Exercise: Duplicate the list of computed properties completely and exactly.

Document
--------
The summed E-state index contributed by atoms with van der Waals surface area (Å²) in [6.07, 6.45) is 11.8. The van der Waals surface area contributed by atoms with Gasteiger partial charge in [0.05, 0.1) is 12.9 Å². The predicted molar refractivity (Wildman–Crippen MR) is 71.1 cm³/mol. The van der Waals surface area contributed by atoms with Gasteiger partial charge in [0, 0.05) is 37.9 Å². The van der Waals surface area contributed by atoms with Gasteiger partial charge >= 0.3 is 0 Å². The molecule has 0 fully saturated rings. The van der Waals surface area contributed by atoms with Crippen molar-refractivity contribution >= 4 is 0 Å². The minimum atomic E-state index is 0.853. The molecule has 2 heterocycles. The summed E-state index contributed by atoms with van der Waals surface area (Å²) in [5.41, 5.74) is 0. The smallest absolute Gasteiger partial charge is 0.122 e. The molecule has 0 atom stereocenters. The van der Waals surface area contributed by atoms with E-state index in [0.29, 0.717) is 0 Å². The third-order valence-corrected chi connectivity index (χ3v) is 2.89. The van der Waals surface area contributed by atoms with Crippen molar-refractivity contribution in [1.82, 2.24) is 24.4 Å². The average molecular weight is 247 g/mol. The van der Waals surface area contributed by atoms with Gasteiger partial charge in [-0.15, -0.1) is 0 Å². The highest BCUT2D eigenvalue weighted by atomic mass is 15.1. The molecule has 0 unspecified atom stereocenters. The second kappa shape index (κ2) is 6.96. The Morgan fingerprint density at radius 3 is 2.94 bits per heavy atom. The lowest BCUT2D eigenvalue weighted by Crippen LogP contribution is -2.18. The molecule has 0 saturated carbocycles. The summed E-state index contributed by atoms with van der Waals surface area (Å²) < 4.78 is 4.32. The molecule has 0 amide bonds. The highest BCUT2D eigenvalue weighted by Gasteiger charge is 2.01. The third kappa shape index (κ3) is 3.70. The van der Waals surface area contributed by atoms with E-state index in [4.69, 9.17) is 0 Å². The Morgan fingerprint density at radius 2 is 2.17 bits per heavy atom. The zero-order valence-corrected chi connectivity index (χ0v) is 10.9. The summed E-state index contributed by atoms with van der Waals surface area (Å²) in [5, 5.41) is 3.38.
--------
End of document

The summed E-state index contributed by atoms with van der Waals surface area (Å²) in [6.07, 6.45) is 11.8. The van der Waals surface area contributed by atoms with Gasteiger partial charge in [0.05, 0.1) is 12.9 Å². The predicted molar refractivity (Wildman–Crippen MR) is 71.1 cm³/mol. The van der Waals surface area contributed by atoms with Gasteiger partial charge in [0, 0.05) is 37.9 Å². The van der Waals surface area contributed by atoms with Gasteiger partial charge >= 0.3 is 0 Å². The molecule has 0 fully saturated rings. The van der Waals surface area contributed by atoms with Crippen molar-refractivity contribution >= 4 is 0 Å². The minimum atomic E-state index is 0.853. The molecule has 2 heterocycles. The summed E-state index contributed by atoms with van der Waals surface area (Å²) in [5.41, 5.74) is 0. The smallest absolute Gasteiger partial charge is 0.122 e. The molecule has 0 atom stereocenters. The van der Waals surface area contributed by atoms with E-state index in [0.29, 0.717) is 0 Å². The third-order valence-corrected chi connectivity index (χ3v) is 2.89. The van der Waals surface area contributed by atoms with Crippen molar-refractivity contribution in [1.82, 2.24) is 24.4 Å². The average molecular weight is 247 g/mol. The van der Waals surface area contributed by atoms with Gasteiger partial charge in [-0.15, -0.1) is 0 Å². The highest BCUT2D eigenvalue weighted by atomic mass is 15.1. The molecule has 0 unspecified atom stereocenters. The second kappa shape index (κ2) is 6.96. The Morgan fingerprint density at radius 3 is 2.94 bits per heavy atom. The lowest BCUT2D eigenvalue weighted by Crippen LogP contribution is -2.18. The molecule has 0 saturated carbocycles. The summed E-state index contributed by atoms with van der Waals surface area (Å²) < 4.78 is 4.32. The molecule has 0 amide bonds. The highest BCUT2D eigenvalue weighted by Gasteiger charge is 2.01. The third kappa shape index (κ3) is 3.70. The van der Waals surface area contributed by atoms with E-state index in [4.69, 9.17) is 0 Å². The Morgan fingerprint density at radius 2 is 2.17 bits per heavy atom. The zero-order valence-corrected chi connectivity index (χ0v) is 10.9. The summed E-state index contributed by atoms with van der Waals surface area (Å²) in [5, 5.41) is 3.38.